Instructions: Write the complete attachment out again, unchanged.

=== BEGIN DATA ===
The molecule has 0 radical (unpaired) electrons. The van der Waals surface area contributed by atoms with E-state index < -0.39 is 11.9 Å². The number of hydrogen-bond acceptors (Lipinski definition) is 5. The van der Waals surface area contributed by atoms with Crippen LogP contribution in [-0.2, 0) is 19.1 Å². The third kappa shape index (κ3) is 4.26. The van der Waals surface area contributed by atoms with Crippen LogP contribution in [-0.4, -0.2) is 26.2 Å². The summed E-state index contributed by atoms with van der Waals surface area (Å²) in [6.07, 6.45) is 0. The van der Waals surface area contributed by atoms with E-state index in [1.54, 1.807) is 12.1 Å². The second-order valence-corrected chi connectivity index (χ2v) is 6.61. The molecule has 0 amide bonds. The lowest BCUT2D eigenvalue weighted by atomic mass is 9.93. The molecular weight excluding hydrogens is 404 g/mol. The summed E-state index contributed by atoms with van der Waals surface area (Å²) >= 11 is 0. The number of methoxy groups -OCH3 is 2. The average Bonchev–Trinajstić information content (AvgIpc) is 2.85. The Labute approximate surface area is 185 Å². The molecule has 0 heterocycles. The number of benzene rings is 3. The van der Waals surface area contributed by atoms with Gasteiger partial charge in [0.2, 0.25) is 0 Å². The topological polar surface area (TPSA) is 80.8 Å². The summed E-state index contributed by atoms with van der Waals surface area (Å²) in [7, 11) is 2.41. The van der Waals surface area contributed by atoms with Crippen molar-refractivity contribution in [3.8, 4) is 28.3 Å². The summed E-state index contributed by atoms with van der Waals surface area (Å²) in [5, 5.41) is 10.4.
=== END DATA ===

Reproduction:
The molecule has 0 radical (unpaired) electrons. The van der Waals surface area contributed by atoms with E-state index < -0.39 is 11.9 Å². The number of hydrogen-bond acceptors (Lipinski definition) is 5. The van der Waals surface area contributed by atoms with Crippen LogP contribution in [-0.2, 0) is 19.1 Å². The third kappa shape index (κ3) is 4.26. The van der Waals surface area contributed by atoms with Crippen LogP contribution in [-0.4, -0.2) is 26.2 Å². The summed E-state index contributed by atoms with van der Waals surface area (Å²) in [6.07, 6.45) is 0. The van der Waals surface area contributed by atoms with E-state index in [1.54, 1.807) is 12.1 Å². The second-order valence-corrected chi connectivity index (χ2v) is 6.61. The molecule has 0 amide bonds. The lowest BCUT2D eigenvalue weighted by atomic mass is 9.93. The molecular weight excluding hydrogens is 404 g/mol. The summed E-state index contributed by atoms with van der Waals surface area (Å²) >= 11 is 0. The number of methoxy groups -OCH3 is 2. The average Bonchev–Trinajstić information content (AvgIpc) is 2.85. The Labute approximate surface area is 185 Å². The molecule has 0 heterocycles. The number of benzene rings is 3. The van der Waals surface area contributed by atoms with Gasteiger partial charge in [0.2, 0.25) is 0 Å². The topological polar surface area (TPSA) is 80.8 Å². The summed E-state index contributed by atoms with van der Waals surface area (Å²) in [7, 11) is 2.41. The van der Waals surface area contributed by atoms with Crippen molar-refractivity contribution in [3.8, 4) is 28.3 Å². The summed E-state index contributed by atoms with van der Waals surface area (Å²) in [5, 5.41) is 10.4.